When we start using our heads more, our hearts wills be lighter.


You can follow any responses to this entry through the RSS 2.0 You can leave a response, or trackback.

10 Responses

  • Terry Ward says:

    So much wisdom and humor and common sense in this blog…
    Things which are sadly lacking in this whole homeless pet schmegeggy..
    I wonder if i might lean on you with a question.
    Alas, it is my particular ranting soap-box which will undoubtedly be seen as a question with it’s own answer.
    Please forgive me in advance.
    But if you have the time i would be grateful for your thoughts..

    Do you believe there is an answer to the problem of homeless pets?

    If all of us who are immersed in rescue were to pretend we just dropped in from outer space and looked at this whole pet-shelter mess as a piece would we not see that the whole thing is simply chaos.?

    There are just too many animals…

    We are breeding..and bleeding.. cats and dogs like a sliced artery.

    We are producing cats and dogs like Purdue produces chickens.

    We are in a economic mess. it’s better yes, but there are many many poor folks and always will be.
    Veterinary costs are now astronomical and getting worse.
    The vet payment-plan is a thing of the past.
    40% of households do not/will not have a cat or dog.
    A substantial percentage of animals are returned to the shelter from which they were adopted.
    You can get any frikkin animal you want free or for pennies on Craigslist .

    There are thousands and thousands of dog and cat breeders breeding millions and millions of animals.
    SOMEONE is buying these animals or there would not be so many breeders.
    It is not madness and no one is wanting to see that the Emperor is as nekkid as a Sphynx cat?

    There seem to be no realistic solutions.
    Compulsive spay&neuter could be a solution but this will run head-on into property law and it will NEVER happen on a large scale.
    Limiting breeding/regulating volume pet breeders would be a solution but the farm interests snuggled up in bed with the AKC and the NRA will NEVER allow this.
    There appear to be no no solutions.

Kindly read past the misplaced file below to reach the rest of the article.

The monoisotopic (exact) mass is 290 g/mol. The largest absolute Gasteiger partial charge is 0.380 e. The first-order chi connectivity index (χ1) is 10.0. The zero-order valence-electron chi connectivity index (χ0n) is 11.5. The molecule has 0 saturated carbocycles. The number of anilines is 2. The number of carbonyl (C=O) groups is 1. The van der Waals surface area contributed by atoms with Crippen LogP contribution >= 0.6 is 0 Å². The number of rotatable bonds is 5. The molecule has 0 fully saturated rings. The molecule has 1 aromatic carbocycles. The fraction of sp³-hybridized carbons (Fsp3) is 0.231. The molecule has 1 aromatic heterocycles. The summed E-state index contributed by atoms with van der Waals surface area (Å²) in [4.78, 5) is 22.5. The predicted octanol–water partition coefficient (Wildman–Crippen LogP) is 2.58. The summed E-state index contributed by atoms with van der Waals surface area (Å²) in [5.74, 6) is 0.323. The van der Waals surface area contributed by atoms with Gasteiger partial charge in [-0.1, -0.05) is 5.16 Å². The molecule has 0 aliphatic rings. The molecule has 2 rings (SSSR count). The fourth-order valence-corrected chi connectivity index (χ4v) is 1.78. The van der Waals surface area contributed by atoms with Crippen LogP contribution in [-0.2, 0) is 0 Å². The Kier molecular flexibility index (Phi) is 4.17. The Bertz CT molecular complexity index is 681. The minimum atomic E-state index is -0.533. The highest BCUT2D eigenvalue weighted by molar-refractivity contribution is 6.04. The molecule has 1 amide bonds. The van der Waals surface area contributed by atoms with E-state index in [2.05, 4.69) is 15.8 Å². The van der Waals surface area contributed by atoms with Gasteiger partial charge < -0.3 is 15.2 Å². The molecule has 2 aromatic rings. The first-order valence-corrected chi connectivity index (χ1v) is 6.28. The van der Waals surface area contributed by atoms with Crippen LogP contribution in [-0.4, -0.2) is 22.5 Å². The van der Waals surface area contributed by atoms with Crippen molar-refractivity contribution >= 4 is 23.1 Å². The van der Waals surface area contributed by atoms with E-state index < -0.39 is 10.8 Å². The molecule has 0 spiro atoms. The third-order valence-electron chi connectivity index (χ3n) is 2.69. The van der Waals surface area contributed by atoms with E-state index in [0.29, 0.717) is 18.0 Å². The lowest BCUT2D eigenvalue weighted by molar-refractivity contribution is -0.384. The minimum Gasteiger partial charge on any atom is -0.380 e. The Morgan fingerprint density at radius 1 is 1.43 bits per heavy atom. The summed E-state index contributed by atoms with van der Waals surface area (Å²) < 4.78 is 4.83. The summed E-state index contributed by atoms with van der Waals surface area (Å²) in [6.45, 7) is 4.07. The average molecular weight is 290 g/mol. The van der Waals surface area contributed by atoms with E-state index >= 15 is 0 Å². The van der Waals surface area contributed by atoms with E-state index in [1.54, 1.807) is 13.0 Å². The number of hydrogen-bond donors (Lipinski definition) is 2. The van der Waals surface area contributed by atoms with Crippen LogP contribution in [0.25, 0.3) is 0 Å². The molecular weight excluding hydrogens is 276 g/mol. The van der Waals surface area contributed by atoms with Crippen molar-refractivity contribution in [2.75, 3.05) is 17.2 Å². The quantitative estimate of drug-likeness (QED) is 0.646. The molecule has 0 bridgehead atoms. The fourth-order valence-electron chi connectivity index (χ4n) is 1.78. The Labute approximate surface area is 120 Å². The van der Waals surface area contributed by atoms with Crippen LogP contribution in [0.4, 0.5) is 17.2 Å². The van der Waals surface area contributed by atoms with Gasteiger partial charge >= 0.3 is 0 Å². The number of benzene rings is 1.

I see only band-aids…
    And no one, however passionate or experienced, wants to admit that their particular homeless pet solution
    is a bandaid affixed to a hemorrhage.
    Plenty of folks like the illucid Nathan Winograd will take our money and claim they are not really peddling band-Aids.
    And now the larger animal protection groups are attempting to ‘solve the problem’ by limiting shelter admissions, or nuking the concept of open-admission altogether.

    Unless I were in a position to create policy, which I am not, all i can do is deal with the animals in front of me, as many
    as i am able to practically care for.
    Is there ANYTHING you can tell me that will put the fire out in my hair?

  • Terry Ward says:

    Tried the water, but now that the hair is gone the head begins to explode.

    Rhetorical or not, in my experience, it is what most everyone involved in rescue feels.
    The practical response is, yes, just put one foot down and the other foot will follow.
    We do what we can do.

    But what about the inevitable burn-out?
    Burn-out is human nature.

    There are more advanced souls-and you appear to be one-who can detach from results and just move on doing what you do best.
    Everyone does not have such a gift.
    I am looking for the positives and do not see them clearly.

    • Karel Minor says:

      Thanks- I think. I do not think I detach from the results at all. I think that I recognize that the results are improving dramatically and will continue to. When I started professionally in animal welfare over twenty years ago there were nearly twice as many animals entering and dying in US shelters. The industry standard was the view that feral cats were better dead than living on their own, breed driven euthanasia was standard, the “there’s nothing we can do so why try?” model was standard, puppy mills and pet shops were considered a given, animal welfare was considered a fringe politic force, talking about animal welfare in non-western nations was laughable, and the list can go on and on. In only 20 years- a fraction of the now 150 year history of the western animal welfare movement- we have seen more positive change that in the prior century. To not recognize this and see it as a trend to built on joyfully is not lacking the ability to “detach form the results”, it is ignoring the actual reality: Things are better and getting better.

      I don’t agree burnout is humane nature and I don’t necessarily think it’s even bad. Not everyone can or should do something forever. If our goal is to create a humane culture, we can give ourselves permission to hand that responsibility off to others to carry. I had a two year “burn out” hiatus that brought me back with a new vision. I have at times come close to repeating that- although I will say I think we often allow ourselves to conflate having a shitty job or position or tough financial year or asshole co-workers with actual mission burnout and I don’t think they are the same- but circumstances within and without of my control kept me where I am. That’s not advanced, it’s just circumstance and choice.

      I think we should hope for the best, expect the worst, and when we get the worst remind ourselves that the worst is far better than old best, then work to improve even that. Also, I do want to apologize for taking your first comment too lightly and a bit flippantly. Sometimes one of my more effective means of moving on is distilling a lot of seriousness down to a little humor, for better or worse.

  • Terry Ward says:

    Thank you.
    Always good to ask in this insane climate of internet snark.

Leave a Reply

Your email address will not be published. Required fields are marked *